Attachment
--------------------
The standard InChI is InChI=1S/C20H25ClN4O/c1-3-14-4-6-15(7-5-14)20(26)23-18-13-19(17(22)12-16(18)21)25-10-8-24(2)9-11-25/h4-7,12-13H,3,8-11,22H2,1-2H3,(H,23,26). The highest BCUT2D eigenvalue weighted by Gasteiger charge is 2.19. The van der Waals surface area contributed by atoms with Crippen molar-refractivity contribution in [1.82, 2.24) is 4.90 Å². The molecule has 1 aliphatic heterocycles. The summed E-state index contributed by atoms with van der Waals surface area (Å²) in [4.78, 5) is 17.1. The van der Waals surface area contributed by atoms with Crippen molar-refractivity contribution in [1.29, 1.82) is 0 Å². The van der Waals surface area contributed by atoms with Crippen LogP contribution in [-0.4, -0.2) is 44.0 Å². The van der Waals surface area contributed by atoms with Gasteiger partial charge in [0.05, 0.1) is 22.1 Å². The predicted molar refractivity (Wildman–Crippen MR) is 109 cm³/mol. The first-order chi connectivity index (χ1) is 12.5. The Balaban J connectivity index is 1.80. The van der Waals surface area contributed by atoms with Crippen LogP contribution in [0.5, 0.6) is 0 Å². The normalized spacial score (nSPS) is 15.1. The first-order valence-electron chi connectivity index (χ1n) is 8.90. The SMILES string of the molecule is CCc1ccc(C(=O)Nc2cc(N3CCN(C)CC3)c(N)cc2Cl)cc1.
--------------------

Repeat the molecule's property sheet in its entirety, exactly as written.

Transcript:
The standard InChI is InChI=1S/C20H25ClN4O/c1-3-14-4-6-15(7-5-14)20(26)23-18-13-19(17(22)12-16(18)21)25-10-8-24(2)9-11-25/h4-7,12-13H,3,8-11,22H2,1-2H3,(H,23,26). The highest BCUT2D eigenvalue weighted by Gasteiger charge is 2.19. The van der Waals surface area contributed by atoms with Crippen molar-refractivity contribution in [1.82, 2.24) is 4.90 Å². The molecule has 1 aliphatic heterocycles. The summed E-state index contributed by atoms with van der Waals surface area (Å²) in [4.78, 5) is 17.1. The van der Waals surface area contributed by atoms with Crippen molar-refractivity contribution in [1.29, 1.82) is 0 Å². The van der Waals surface area contributed by atoms with Crippen LogP contribution in [-0.4, -0.2) is 44.0 Å². The van der Waals surface area contributed by atoms with Gasteiger partial charge in [0.05, 0.1) is 22.1 Å². The predicted molar refractivity (Wildman–Crippen MR) is 109 cm³/mol. The first-order chi connectivity index (χ1) is 12.5. The Balaban J connectivity index is 1.80. The van der Waals surface area contributed by atoms with Crippen LogP contribution in [0.5, 0.6) is 0 Å². The normalized spacial score (nSPS) is 15.1. The first-order valence-electron chi connectivity index (χ1n) is 8.90. The SMILES string of the molecule is CCc1ccc(C(=O)Nc2cc(N3CCN(C)CC3)c(N)cc2Cl)cc1.